Guppy Tank: Setting Up A Guppy Tank (Complete Guide)

 If you're about to catch guppies, one of the most important things to do is set up the tank correctly. If you're wondering how to install a guppy tank, wonder no more! Because you are in the right place!

Guppy Tank: Setting Up A Guppy Tank (Complete Guide)
Guppy Tank: Setting Up A Guppy Tank (Complete Guide)

 In this article, you'll learn everything there is to know about the correct guppy tank setup, including what size to get, what plants and tank mates you can use, how to set up the tank, and if you need to add your guppies. right away or not.

To learn everything you need to, continue reading!

This is an informative article. Nodisk One is not permitted to make a diagnosis or recommend any form of veterinary care. If your pet is in pain or ill, we recommend that you take him to the vet.

What size tank should you use?

 First, before setting up your tank, the first thing you are going to need to do is get the size right. While there is no maximum size your guppies should be kept in, there is definitely a minimum.

 When keeping guppies, you shouldn't go below 5 gallons. Each guppy needs about 1.5 to 2.5 gallons of water to be happy, and you shouldn't keep guppies in a shoal less than 3. Anything less than that, and they'll become stressed.

 If you want to add more tank mates or different tank mates, you will need to consider the size of tank they will need and purchase accordingly.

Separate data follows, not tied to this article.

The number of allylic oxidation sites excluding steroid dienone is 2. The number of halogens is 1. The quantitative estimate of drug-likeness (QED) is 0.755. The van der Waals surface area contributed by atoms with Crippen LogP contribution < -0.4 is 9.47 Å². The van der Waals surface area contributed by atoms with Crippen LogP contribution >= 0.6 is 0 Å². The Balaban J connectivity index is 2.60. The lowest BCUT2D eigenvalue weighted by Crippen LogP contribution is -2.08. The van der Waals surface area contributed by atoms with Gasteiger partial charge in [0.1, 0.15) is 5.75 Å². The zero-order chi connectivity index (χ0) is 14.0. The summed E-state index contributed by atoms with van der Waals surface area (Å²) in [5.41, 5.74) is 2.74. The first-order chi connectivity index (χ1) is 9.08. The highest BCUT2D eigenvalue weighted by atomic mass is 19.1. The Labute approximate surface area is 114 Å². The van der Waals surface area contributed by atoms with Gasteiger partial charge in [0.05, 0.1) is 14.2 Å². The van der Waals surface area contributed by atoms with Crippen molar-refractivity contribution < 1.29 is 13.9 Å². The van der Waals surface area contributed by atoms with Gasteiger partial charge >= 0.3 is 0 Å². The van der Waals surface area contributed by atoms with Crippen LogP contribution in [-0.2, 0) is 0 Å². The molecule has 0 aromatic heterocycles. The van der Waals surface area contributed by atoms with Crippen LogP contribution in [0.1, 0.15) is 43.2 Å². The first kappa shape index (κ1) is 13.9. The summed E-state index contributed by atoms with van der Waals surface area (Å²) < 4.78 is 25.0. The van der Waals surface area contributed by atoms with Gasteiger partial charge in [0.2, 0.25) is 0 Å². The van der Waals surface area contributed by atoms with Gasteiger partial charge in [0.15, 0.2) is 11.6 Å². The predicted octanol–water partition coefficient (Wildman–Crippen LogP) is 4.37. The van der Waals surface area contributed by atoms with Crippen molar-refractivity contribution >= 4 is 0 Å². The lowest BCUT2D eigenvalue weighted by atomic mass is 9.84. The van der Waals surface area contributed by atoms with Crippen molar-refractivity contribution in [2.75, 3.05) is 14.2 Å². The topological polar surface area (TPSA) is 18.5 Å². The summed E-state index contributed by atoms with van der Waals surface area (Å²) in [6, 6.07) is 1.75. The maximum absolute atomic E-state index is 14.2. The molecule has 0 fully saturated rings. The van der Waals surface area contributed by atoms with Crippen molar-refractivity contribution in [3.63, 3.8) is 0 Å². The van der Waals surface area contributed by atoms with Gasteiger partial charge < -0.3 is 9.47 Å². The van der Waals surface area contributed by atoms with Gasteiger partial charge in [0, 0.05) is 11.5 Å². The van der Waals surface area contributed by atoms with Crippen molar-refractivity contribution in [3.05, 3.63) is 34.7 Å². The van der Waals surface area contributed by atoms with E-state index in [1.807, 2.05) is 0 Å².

What will the tank need?

 When keeping tropical fish you will need to ensure that the water is kept clean and warm. Thus, the tank itself will not be enough.

Heating And Thermometer

 In addition to a tank, you will need to purchase a heater and a thermometer. This is because the tank temperature will need to stay between 72-78°F. Anything below 72°F and your guppies are at risk of getting sick. Some of the diseases they can suffer from include fin rot, constipation, and swim bladder disease.

 Luckily, if you buy a decent heater, it will constantly keep the tank temperature where it needs to be. Additionally, the thermometer will make it simple for you to verify that nothing is wrong.

In some cases, you may also need a fan to make sure the tank temperature doesn't get too high.


 Another extremely important tank equipment that you will also need is a filter. In order to keep your guppy content and healthy, filters fulfill a number of crucial tasks.

 Keeping your tank clean is, of course, the main reason you'll want a filter in it. Filters are essential for removing any buildup of debris and chemicals in the tank and harboring beneficial bacteria that remove ammonia.

 But that's not their only goal. Having a filter in your tank will also keep the water moving. Guppies are used to swimming in streams and rivers, so this movement of water will feel natural to them.

 And finally, the movement of water will also increase the amount of oxygen entering the tank by increasing the surface area of ​​the water. Obviously, guppies need oxygen to breathe, which helps keep the oxygen level in the tank high.


 Decorations are also essential as they will entertain your guppies. Depending on how your tank looks, there are many different decorations to choose from. However, just be sure to add plenty of decorations that provide hiding places for your guppies as well as plenty of plants. The plants will help oxygenate the tank and make it more natural for your guppies.

 When choosing plants, you need to choose ones that will suit your guppy and make him happy. Some great plants include: